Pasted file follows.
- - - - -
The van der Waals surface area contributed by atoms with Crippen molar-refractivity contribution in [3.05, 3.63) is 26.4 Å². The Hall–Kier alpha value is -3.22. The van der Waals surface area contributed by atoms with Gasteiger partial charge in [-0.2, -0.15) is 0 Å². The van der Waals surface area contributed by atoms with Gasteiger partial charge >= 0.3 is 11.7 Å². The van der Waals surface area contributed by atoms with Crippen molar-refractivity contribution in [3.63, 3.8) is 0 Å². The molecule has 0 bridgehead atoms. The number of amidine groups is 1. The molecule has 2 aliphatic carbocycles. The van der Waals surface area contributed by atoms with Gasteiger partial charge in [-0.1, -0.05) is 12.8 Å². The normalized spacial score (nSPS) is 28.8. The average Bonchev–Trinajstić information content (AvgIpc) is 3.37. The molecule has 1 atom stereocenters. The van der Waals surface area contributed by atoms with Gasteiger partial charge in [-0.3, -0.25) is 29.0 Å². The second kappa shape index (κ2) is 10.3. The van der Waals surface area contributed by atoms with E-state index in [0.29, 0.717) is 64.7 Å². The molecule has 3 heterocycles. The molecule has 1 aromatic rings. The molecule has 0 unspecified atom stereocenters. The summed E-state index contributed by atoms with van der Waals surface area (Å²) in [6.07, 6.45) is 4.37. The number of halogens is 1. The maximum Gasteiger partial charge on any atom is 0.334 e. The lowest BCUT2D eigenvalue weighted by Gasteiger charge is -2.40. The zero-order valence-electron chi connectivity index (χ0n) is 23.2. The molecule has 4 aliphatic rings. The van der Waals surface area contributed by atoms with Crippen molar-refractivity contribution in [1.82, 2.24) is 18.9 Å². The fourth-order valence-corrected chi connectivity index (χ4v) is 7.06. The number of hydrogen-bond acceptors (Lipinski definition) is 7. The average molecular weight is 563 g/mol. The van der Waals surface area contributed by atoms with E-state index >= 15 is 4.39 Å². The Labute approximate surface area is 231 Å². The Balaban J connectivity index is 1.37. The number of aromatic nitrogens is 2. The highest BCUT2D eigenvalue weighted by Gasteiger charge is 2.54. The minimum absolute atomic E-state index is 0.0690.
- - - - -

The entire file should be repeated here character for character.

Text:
The van der Waals surface area contributed by atoms with Crippen molar-refractivity contribution in [3.05, 3.63) is 26.4 Å². The Hall–Kier alpha value is -3.22. The van der Waals surface area contributed by atoms with Gasteiger partial charge in [-0.2, -0.15) is 0 Å². The van der Waals surface area contributed by atoms with Gasteiger partial charge >= 0.3 is 11.7 Å². The van der Waals surface area contributed by atoms with Crippen molar-refractivity contribution in [3.63, 3.8) is 0 Å². The molecule has 0 bridgehead atoms. The number of amidine groups is 1. The molecule has 2 aliphatic carbocycles. The van der Waals surface area contributed by atoms with Gasteiger partial charge in [-0.1, -0.05) is 12.8 Å². The normalized spacial score (nSPS) is 28.8. The average Bonchev–Trinajstić information content (AvgIpc) is 3.37. The molecule has 1 atom stereocenters. The van der Waals surface area contributed by atoms with Gasteiger partial charge in [-0.3, -0.25) is 29.0 Å². The second kappa shape index (κ2) is 10.3. The van der Waals surface area contributed by atoms with E-state index in [0.29, 0.717) is 64.7 Å². The molecule has 3 heterocycles. The molecule has 1 aromatic rings. The molecule has 0 unspecified atom stereocenters. The summed E-state index contributed by atoms with van der Waals surface area (Å²) in [6.07, 6.45) is 4.37. The number of halogens is 1. The maximum Gasteiger partial charge on any atom is 0.334 e. The lowest BCUT2D eigenvalue weighted by Gasteiger charge is -2.40. The zero-order valence-electron chi connectivity index (χ0n) is 23.2. The molecule has 4 aliphatic rings. The van der Waals surface area contributed by atoms with Crippen molar-refractivity contribution in [1.82, 2.24) is 18.9 Å². The fourth-order valence-corrected chi connectivity index (χ4v) is 7.06. The number of hydrogen-bond acceptors (Lipinski definition) is 7. The average molecular weight is 563 g/mol. The van der Waals surface area contributed by atoms with E-state index >= 15 is 4.39 Å². The Labute approximate surface area is 231 Å². The Balaban J connectivity index is 1.37. The number of aromatic nitrogens is 2. The highest BCUT2D eigenvalue weighted by Gasteiger charge is 2.54. The minimum absolute atomic E-state index is 0.0690.